So, what entities and products are most affected, and how? After briefly tracing the journey from conception to DDO & PIP implementation, we explore what areas are being targeted first and what the new measures might mean for your organisation.

In this course you will learn to:

  • Discuss the emerging global and domestic themes that drove the creation and implementation of design and distribution obligations and product intervention powers
  • Outline the key milestones in the development of design and distribution obligations and product intervention powers in Australia
  • Explain the overarching principles regarding design and distribution obligations
  • Identify how ASIC intends to exercise its product intervention powers in general terms and with respect to sectors it has announced it is planning to use them for
  • Evaluate how the conduct of financial services institutions in Australia will be impacted by design and distribution obligations and product intervention powers.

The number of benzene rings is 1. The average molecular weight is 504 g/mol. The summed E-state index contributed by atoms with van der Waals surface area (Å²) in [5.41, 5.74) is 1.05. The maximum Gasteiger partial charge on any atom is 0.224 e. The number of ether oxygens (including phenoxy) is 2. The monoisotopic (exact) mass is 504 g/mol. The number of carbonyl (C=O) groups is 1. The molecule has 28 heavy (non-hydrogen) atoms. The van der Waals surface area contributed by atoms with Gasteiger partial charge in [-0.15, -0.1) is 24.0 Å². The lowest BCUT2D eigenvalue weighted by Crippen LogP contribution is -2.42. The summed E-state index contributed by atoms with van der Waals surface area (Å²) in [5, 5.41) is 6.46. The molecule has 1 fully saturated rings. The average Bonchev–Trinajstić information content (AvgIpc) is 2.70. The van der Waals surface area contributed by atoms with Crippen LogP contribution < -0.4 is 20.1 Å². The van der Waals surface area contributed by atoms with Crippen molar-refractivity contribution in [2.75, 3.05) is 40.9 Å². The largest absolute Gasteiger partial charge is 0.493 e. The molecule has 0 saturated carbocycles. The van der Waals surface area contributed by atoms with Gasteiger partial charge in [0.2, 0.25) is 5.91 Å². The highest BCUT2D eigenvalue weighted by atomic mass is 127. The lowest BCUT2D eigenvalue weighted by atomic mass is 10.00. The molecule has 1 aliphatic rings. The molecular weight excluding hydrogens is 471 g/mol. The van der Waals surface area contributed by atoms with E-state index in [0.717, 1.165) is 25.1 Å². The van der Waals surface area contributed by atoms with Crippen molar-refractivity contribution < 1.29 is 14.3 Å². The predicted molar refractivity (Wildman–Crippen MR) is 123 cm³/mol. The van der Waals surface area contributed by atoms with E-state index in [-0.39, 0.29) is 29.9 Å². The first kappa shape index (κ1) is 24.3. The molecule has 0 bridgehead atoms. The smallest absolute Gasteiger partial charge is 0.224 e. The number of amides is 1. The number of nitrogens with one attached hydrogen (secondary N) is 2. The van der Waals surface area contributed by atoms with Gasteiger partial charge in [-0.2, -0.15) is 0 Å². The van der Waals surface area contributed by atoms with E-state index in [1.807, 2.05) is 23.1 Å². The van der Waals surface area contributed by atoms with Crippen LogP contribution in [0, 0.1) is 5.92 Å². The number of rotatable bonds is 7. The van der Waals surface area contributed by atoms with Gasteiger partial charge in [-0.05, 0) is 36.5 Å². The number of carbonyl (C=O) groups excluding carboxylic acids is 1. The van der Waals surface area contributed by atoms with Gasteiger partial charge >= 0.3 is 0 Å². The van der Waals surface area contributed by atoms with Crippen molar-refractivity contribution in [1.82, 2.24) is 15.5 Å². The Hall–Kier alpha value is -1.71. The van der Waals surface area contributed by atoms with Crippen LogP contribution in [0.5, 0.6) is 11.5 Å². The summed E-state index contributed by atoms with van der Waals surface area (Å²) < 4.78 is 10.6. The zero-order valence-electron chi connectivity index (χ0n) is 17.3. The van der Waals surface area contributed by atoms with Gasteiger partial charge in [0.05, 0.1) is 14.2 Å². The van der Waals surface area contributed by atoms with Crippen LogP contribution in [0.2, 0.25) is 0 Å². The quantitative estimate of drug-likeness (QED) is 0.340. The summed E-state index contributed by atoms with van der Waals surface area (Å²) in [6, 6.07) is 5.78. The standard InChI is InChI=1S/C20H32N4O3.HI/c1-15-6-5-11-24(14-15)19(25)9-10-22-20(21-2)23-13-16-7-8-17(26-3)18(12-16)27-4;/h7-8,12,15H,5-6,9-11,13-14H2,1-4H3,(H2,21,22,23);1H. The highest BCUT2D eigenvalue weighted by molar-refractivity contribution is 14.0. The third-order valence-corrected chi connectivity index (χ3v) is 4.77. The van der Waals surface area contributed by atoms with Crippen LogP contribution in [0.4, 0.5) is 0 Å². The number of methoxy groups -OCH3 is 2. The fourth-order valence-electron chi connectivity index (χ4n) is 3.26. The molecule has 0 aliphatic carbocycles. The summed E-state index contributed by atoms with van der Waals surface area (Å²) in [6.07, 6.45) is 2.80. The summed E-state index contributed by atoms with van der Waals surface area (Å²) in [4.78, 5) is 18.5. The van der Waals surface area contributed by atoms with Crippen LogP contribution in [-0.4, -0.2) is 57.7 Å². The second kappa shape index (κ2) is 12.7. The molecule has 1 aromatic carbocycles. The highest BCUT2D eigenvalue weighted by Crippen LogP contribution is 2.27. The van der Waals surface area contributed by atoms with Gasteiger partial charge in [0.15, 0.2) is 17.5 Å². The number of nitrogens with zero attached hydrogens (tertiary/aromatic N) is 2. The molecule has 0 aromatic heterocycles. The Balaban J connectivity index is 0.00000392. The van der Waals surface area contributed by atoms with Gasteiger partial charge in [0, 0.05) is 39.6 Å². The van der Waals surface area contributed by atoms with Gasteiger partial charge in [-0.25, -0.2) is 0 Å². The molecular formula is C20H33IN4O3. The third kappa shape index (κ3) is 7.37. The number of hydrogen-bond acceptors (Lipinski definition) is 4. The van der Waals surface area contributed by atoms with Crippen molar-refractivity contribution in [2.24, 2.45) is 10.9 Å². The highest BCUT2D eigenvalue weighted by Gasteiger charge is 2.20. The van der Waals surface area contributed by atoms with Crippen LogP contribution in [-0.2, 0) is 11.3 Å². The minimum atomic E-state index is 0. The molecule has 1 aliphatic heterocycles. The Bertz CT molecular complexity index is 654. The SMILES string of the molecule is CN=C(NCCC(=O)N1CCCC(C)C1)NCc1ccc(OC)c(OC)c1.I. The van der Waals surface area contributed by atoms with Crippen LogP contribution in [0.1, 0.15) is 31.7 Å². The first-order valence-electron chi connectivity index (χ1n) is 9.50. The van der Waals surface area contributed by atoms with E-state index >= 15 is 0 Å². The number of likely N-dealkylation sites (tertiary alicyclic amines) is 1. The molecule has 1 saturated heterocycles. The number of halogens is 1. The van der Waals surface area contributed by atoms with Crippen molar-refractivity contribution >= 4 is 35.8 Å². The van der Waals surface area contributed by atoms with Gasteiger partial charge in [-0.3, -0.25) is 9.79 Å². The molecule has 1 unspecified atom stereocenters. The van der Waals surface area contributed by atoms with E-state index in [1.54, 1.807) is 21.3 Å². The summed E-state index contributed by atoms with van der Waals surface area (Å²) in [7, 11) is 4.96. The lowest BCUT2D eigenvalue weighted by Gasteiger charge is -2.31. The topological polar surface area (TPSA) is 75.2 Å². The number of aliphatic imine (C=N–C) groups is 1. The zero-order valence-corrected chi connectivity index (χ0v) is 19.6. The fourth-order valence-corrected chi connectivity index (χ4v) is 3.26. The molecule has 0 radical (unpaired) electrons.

3 CPD points/hours

Whether it’s a general discussion about consumers’ increasing trust of business and social networks over institutions, or a specific focus on the interrelationship between corporate culture and professional conduct, commentary about ethics is everywhere.

In a climate of urgent desire for change, how do you overcome hurdles and ensure that navigating the interplay between culture, ethics and conduct in your organisation and beyond makes for a smooth ride.

In this course you will learn to:

  • Describe what ethical standards and principles are
  • Differentiate between ethical standards and the legal framework
  • Discuss drivers of ethical behaviour
  • Explain why ethics and an ethical approach are crucial in financial services
  • Outline an ethical decision-making process
  • Summarise common breaches of ethical standards in financial services, including the attitudes, behaviours and activities that give rise to them

3 CPD points/hours

As recent events have shown, unauthorised entities accessing sensitive data can affect any business and erode customer trust and confidence. With technology transformation gathering speed, there’s never been a more important time for your organisation to review its privacy and data protection framework.